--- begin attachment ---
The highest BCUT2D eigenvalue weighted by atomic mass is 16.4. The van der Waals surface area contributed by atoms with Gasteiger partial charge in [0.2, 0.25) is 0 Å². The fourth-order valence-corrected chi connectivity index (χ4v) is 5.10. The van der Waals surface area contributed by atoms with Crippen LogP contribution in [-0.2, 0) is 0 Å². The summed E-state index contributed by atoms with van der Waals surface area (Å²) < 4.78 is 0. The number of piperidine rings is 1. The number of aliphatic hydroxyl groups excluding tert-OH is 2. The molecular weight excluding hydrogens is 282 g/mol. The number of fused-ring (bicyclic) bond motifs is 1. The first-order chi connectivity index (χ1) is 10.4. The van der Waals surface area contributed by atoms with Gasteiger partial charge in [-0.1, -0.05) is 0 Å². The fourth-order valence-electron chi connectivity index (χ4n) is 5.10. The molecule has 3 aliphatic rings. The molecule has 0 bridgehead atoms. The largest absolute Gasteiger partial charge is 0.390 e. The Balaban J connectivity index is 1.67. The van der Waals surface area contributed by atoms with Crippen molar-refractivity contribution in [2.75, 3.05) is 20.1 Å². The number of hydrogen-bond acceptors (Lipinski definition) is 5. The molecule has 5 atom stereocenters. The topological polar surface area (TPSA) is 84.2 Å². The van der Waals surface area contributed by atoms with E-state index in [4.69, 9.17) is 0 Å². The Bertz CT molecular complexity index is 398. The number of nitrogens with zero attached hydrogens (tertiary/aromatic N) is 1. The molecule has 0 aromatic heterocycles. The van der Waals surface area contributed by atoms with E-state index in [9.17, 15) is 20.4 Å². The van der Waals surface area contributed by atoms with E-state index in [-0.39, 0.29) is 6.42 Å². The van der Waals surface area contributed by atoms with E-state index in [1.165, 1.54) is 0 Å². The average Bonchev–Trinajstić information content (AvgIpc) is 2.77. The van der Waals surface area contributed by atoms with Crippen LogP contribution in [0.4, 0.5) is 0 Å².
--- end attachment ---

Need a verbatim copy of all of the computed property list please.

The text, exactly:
The highest BCUT2D eigenvalue weighted by atomic mass is 16.4. The van der Waals surface area contributed by atoms with Gasteiger partial charge in [0.2, 0.25) is 0 Å². The fourth-order valence-corrected chi connectivity index (χ4v) is 5.10. The van der Waals surface area contributed by atoms with Crippen LogP contribution in [-0.2, 0) is 0 Å². The summed E-state index contributed by atoms with van der Waals surface area (Å²) < 4.78 is 0. The number of piperidine rings is 1. The number of aliphatic hydroxyl groups excluding tert-OH is 2. The molecular weight excluding hydrogens is 282 g/mol. The number of fused-ring (bicyclic) bond motifs is 1. The first-order chi connectivity index (χ1) is 10.4. The van der Waals surface area contributed by atoms with Gasteiger partial charge in [-0.1, -0.05) is 0 Å². The fourth-order valence-electron chi connectivity index (χ4n) is 5.10. The molecule has 3 aliphatic rings. The molecule has 0 bridgehead atoms. The largest absolute Gasteiger partial charge is 0.390 e. The Balaban J connectivity index is 1.67. The van der Waals surface area contributed by atoms with Crippen molar-refractivity contribution in [2.75, 3.05) is 20.1 Å². The number of hydrogen-bond acceptors (Lipinski definition) is 5. The molecule has 5 atom stereocenters. The topological polar surface area (TPSA) is 84.2 Å². The van der Waals surface area contributed by atoms with E-state index in [4.69, 9.17) is 0 Å². The Bertz CT molecular complexity index is 398. The number of nitrogens with zero attached hydrogens (tertiary/aromatic N) is 1. The molecule has 0 aromatic heterocycles. The van der Waals surface area contributed by atoms with E-state index in [9.17, 15) is 20.4 Å². The van der Waals surface area contributed by atoms with E-state index in [-0.39, 0.29) is 6.42 Å². The van der Waals surface area contributed by atoms with E-state index in [1.165, 1.54) is 0 Å². The average Bonchev–Trinajstić information content (AvgIpc) is 2.77. The van der Waals surface area contributed by atoms with Crippen LogP contribution in [0.4, 0.5) is 0 Å².